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Acta Biomater. 2010 Mar;6(3):1119-24. doi: 10.1016/j.actbio.2009.08.040. Epub 2009 Sep 3.

In vitro and in vivo comparisons of staphylococcal biofilm formation on a cross-linked poly(ethylene glycol)-based polymer coating.

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Department of Biomedical Engineering, University Medical Center Groningen and University of Groningen, Antonius Deusinglaan 1, 9713 AV Groningen, The Netherlands.


Poly(ethylene glycol) (PEG) coatings are known to reduce microbial adhesion in terms of numbers and binding strength. However, bacterial adhesion remains of the order of 10(4)cm(-2). It is unknown whether this density of bacteria will eventually grow into a biofilm. This study investigates the kinetics of staphylococcal biofilm formation on a commercially produced, robust, cross-linked PEG-based polymer coating (OptiChem) in vitro and in vivo. OptiChem inhibits biofilm formation in vitro, and although adsorption of plasma proteins encourages biofilm formation, microbial growth kinetics are still strongly delayed compared to uncoated glass. In vivo, OptiChem-coated and bare silicone rubber samples were inserted into an infected murine subcutaneous pocket model. In contrast to bare silicone rubber, OptiChem samples did not become colonized upon reimplantation despite the fact that surrounding tissues were always culture-positive. We conclude that the commercial OptiChem coating considerably slows down bacterial biofilm formation both in vitro and in vivo, making it an attractive candidate for biomaterials implant coating.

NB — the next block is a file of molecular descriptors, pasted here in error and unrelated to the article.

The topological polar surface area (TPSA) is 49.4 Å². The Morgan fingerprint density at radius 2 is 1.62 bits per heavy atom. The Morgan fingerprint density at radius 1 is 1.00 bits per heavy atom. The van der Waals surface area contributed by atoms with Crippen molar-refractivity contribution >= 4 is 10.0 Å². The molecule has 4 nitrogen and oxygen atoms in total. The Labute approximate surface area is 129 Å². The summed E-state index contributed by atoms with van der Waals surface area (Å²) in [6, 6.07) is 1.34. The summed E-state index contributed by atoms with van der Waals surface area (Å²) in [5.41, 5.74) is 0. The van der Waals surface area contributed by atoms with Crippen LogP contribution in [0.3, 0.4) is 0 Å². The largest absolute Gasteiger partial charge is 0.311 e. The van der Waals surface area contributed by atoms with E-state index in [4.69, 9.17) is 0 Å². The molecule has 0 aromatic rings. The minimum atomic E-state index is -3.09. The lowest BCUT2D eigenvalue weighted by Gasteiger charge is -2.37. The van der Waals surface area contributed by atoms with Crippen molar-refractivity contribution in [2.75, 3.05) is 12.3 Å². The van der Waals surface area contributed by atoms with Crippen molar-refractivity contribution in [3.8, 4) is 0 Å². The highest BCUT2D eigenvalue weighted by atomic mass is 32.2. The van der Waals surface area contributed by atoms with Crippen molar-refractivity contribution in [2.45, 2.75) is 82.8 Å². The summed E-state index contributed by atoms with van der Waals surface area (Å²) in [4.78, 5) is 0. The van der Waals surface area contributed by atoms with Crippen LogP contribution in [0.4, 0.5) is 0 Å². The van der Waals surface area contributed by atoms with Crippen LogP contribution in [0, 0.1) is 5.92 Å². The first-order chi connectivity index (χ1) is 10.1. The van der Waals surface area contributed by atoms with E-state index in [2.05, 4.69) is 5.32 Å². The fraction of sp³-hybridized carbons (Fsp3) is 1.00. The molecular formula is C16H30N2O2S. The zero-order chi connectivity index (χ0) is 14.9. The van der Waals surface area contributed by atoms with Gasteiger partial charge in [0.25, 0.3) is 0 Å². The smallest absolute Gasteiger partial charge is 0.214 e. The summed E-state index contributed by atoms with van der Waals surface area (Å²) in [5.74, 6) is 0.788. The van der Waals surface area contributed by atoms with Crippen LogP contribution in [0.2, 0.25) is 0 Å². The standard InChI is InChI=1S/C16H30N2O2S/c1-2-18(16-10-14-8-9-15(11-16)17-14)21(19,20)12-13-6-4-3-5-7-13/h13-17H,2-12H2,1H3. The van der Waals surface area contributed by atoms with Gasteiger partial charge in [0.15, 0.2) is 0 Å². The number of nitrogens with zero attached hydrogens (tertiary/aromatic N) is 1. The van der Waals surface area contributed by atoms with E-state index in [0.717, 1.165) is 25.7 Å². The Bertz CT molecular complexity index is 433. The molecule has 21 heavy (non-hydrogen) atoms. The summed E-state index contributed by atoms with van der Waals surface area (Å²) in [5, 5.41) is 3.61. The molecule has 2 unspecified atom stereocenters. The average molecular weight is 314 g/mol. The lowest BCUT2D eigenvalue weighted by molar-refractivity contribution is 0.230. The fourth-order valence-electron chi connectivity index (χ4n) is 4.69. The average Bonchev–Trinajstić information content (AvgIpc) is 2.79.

[Indexed for MEDLINE]

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